Con: People have right to use synthetic marijuana

Sept. 5, 2010 at 4:05 a.m.

It's like being on top of the world.

At least that is how Victoria resident Latisha Luna described her first couple of experiences smoking herbal incense, aka synthetic marijuana.

"The first hit, I felt a whoosh all over my body like I was floating," said the 23-year-old. "I couldn't quit laughing for a little bit. After that, I was relaxed and full of energy."

Luna admitted to trying three different brands one time each. However, for her, the third time was not a charm.

"I felt anxiety, paranoia, and it felt like I couldn't breath. It really scared me," said Luna, who was scared the incense could have aggravated her heart murmur.

Despite having a bad experience with one of the brands, however, she continues to advocate for the product to remain legal.

In fact, she continues to sell it at Needful Things, a local novelty store that has been selling the incenses for the last two years.

"I don't like it, but I'm not going to discourage it," said Luna. "I feel, personally, if you have not tried it, then you have no room to say don't do it."

For many local proprietors of the incenses, finding customers who want to purchase the product is not a problem.

Donna Shook, owner of D&D Novelties, said she racks in $8,000 to $10,000 a month from incense sales alone.

"It's going big time. It's even surpassing porn and adult toys," said Shook. "I mainly sell it because there has been a huge request among my customers."

At Needful Things, the products range in price from $12.99 to $69.99, with Supernova being the most popular brand, said Luna.

However, Mr. Nice Guy and a brand called Hydro, which supposedly has more nutrients and is more potent because it is grown over water, are rapidly gaining more fans.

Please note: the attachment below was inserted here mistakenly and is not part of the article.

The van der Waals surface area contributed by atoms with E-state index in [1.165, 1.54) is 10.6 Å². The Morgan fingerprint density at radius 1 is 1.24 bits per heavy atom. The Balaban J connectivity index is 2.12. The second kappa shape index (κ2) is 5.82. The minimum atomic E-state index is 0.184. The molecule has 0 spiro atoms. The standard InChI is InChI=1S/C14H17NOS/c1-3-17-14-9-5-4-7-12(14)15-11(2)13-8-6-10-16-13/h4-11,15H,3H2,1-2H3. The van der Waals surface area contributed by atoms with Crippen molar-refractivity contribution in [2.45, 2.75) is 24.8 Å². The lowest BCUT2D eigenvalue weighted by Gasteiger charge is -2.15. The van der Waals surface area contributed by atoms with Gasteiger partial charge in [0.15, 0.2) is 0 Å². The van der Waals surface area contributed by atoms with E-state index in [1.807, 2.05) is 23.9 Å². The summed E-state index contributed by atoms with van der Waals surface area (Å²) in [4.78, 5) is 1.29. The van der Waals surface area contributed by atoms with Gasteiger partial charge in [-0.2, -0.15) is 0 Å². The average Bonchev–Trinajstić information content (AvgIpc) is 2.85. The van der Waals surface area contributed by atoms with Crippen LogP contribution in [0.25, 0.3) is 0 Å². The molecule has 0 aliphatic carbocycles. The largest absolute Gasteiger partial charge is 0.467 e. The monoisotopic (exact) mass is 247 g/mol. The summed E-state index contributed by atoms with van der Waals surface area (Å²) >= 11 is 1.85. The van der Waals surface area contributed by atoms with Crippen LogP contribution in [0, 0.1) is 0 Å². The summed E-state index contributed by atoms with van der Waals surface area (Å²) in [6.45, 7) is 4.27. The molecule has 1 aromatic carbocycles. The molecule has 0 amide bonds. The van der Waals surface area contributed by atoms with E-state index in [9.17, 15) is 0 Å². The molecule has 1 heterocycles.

Use of the product is not limited to one demographic.

Luna said she gets people from all walks of life, including those from high-income jobs.

"For people in high-paying jobs, it's good because it doesn't show up in tests," said Luna.

Victoria resident Tino Tobar, 22, said he prefers using the synthetic marijuana versus the real thing.

"It really was the same thing. Regular weed gets you higher than this, though," said Tobar about his experience smoking fake pot. "If I had to choose between the real thing and this, I'd choose this because you can't get in trouble for it."

Meanwhile, Shook, who only sells her products to clients ages 18 and up, said her largest customer base for the products are veterans.

"I have quite a few customers who are veterans and they have nightmares from serving in the military. The Veterans Administration won't help medically so they turn to the incense to help," said Shook. "I'll do whatever I can to help the veterans with this because the VA sure isn't."

"There's no shame in buying it. They are happy about using something," she said.

Many of the products clearly indicate on the label that the product is not for human consumption.

However, Shook said she has no control over how her clients use the products.

"When they go out the door, it's their business what they do with it, whether they smoke it or use it for aromatherapy," she said.

It is unknown whether there have been any herbal incense-related deaths in Texas.

If there were, Shook said, she would stop selling the products.

"From my research, nobody has ever died from K2," said Shook. "If I knew I was selling something that was killing people, then I wouldn't do it."

She added, "I have morals."

Local proprietors said they were against a ban. However, none have done any formal protesting against it.

For Shook, the thought of a potential ban does not bother her much, as replacements are already being formulated.

"There's alternatives already being made that are coming out on the market," said Shook. "They can ban JW all they want. New ones will just come out."



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